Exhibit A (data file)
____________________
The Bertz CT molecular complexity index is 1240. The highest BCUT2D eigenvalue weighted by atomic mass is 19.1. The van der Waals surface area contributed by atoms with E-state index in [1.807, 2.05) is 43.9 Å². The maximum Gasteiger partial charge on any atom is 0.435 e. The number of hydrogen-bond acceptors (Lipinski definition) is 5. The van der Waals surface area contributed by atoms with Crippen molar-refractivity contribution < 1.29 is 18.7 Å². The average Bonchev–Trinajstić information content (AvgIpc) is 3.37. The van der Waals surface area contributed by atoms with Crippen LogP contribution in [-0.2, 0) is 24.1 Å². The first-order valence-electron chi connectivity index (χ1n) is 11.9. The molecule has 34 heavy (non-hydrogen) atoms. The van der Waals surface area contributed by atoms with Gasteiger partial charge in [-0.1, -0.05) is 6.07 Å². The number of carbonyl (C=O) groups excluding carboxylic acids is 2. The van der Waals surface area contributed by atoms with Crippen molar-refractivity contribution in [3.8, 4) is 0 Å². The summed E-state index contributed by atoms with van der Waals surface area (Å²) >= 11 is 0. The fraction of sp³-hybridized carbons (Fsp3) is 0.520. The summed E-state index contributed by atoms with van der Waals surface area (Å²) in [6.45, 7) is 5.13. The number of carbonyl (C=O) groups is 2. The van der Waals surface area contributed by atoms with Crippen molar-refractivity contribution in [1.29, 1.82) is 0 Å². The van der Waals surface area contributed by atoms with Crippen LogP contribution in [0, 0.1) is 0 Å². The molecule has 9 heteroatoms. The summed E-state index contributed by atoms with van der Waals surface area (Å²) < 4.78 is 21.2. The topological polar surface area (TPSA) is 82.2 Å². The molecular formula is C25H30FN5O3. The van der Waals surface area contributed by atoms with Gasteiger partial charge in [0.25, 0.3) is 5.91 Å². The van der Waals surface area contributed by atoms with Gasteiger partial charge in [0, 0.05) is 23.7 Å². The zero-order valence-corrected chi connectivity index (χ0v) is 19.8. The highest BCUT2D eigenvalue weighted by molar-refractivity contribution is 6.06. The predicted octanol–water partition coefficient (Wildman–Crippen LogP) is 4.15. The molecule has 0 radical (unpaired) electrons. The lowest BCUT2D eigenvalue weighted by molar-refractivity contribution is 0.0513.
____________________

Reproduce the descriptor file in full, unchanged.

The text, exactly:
The Bertz CT molecular complexity index is 1240. The highest BCUT2D eigenvalue weighted by atomic mass is 19.1. The van der Waals surface area contributed by atoms with E-state index in [1.807, 2.05) is 43.9 Å². The maximum Gasteiger partial charge on any atom is 0.435 e. The number of hydrogen-bond acceptors (Lipinski definition) is 5. The van der Waals surface area contributed by atoms with Crippen molar-refractivity contribution < 1.29 is 18.7 Å². The average Bonchev–Trinajstić information content (AvgIpc) is 3.37. The van der Waals surface area contributed by atoms with Crippen LogP contribution in [-0.2, 0) is 24.1 Å². The first-order valence-electron chi connectivity index (χ1n) is 11.9. The molecule has 34 heavy (non-hydrogen) atoms. The van der Waals surface area contributed by atoms with Gasteiger partial charge in [-0.1, -0.05) is 6.07 Å². The number of carbonyl (C=O) groups excluding carboxylic acids is 2. The van der Waals surface area contributed by atoms with Crippen molar-refractivity contribution in [3.8, 4) is 0 Å². The summed E-state index contributed by atoms with van der Waals surface area (Å²) >= 11 is 0. The fraction of sp³-hybridized carbons (Fsp3) is 0.520. The summed E-state index contributed by atoms with van der Waals surface area (Å²) in [6.45, 7) is 5.13. The number of carbonyl (C=O) groups is 2. The van der Waals surface area contributed by atoms with Crippen molar-refractivity contribution in [1.29, 1.82) is 0 Å². The van der Waals surface area contributed by atoms with Crippen LogP contribution in [0, 0.1) is 0 Å². The molecule has 9 heteroatoms. The summed E-state index contributed by atoms with van der Waals surface area (Å²) < 4.78 is 21.2. The topological polar surface area (TPSA) is 82.2 Å². The molecular formula is C25H30FN5O3. The van der Waals surface area contributed by atoms with Gasteiger partial charge in [0.25, 0.3) is 5.91 Å². The van der Waals surface area contributed by atoms with Gasteiger partial charge in [0, 0.05) is 23.7 Å². The zero-order valence-corrected chi connectivity index (χ0v) is 19.8. The highest BCUT2D eigenvalue weighted by molar-refractivity contribution is 6.06. The predicted octanol–water partition coefficient (Wildman–Crippen LogP) is 4.15. The molecule has 0 radical (unpaired) electrons. The lowest BCUT2D eigenvalue weighted by molar-refractivity contribution is 0.0513.